Where did the fifty billion dollars go? Clearly Bernard Madoff doesn't have it. So where is it? No professional market maker trades so badly that all that is left from a fifty billion dollar fund is a measly two or three hundred million dollars. How does one senior citizen manage to plausibly claim sole responsibility for the fleecing of such an enormously endowed hedge fund? It's like claiming one has singlehandedly halted the path of a herd of rogue elephants by waving one's arms wildly and making loud noises. It's ludicrous on the face. But speculating on the actual nature of Mr. Madoff's criminal enterprise isn't precisely what I am after today. No, despite the fact that this particular hedge fund collapse makes me ponder the possibility that we are looking at a case akin to the infamous CIA front, Bank of Commerce and Credit International, I am more interested in simply passing along my view that sometime in the next few years, as the greatest financial (and possibly economic) debacle since the Industrial age began, subsides, we will, I hope, be treated to sordid insider accounts of the real activities of our spectacularly successful kleptocracy.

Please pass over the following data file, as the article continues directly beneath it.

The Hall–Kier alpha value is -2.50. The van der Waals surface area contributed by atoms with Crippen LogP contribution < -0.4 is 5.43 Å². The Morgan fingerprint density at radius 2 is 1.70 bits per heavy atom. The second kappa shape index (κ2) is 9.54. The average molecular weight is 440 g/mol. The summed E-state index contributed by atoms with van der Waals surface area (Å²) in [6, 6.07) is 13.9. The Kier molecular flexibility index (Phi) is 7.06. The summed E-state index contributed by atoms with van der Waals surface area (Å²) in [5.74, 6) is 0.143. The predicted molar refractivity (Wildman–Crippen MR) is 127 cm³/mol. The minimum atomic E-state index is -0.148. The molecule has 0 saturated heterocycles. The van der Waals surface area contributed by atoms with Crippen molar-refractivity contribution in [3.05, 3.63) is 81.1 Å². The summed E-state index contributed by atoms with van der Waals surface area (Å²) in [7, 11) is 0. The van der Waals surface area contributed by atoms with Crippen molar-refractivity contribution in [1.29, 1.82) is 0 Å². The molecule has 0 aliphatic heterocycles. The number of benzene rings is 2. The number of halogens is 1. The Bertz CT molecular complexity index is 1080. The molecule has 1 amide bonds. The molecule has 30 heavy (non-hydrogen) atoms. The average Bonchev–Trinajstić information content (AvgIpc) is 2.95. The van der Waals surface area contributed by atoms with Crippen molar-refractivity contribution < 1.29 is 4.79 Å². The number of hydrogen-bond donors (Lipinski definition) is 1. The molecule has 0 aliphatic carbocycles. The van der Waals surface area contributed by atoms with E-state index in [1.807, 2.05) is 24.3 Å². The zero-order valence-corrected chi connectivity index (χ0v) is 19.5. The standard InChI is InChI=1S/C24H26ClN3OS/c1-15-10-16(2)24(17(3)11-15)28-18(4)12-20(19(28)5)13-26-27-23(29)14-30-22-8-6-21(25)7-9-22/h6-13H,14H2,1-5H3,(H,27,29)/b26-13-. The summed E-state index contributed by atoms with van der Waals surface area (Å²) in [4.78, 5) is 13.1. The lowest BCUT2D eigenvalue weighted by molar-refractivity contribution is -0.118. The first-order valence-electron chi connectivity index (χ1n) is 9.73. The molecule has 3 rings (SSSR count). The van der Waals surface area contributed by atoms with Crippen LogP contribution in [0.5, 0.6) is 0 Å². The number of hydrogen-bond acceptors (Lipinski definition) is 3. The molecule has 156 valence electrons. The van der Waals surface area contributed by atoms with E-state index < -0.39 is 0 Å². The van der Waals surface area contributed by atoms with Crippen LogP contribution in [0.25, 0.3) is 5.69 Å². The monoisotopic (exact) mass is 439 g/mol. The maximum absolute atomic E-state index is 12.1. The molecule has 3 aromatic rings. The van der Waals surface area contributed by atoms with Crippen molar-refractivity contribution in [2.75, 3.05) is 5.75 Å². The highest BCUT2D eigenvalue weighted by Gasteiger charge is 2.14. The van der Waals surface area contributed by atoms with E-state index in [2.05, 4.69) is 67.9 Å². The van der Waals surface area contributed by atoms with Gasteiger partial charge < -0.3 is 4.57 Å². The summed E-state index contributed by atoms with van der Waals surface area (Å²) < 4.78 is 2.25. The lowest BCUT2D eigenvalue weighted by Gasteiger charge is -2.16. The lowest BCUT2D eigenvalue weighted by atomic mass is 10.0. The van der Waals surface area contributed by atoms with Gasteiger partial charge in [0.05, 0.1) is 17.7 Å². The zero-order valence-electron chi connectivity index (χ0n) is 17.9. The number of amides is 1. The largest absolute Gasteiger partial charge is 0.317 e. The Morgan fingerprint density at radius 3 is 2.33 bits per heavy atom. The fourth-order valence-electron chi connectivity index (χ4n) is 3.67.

As a student of history, I doubt seriously the enormous corruption that underlies our present desperate circumstances has ever been equalled, let alone surpassed. After all, when so much corruption occurs in broad daylight, (the list of crimes committed in full view of the public is almost too long to recount, including the savaging of just about every Bill in the original ten Bill of Rights) then the crimes committed out of sight of prying eyes and interested minds must be as unfathomable as the means by which one old man managed to lose fifty billion dollars all by himself.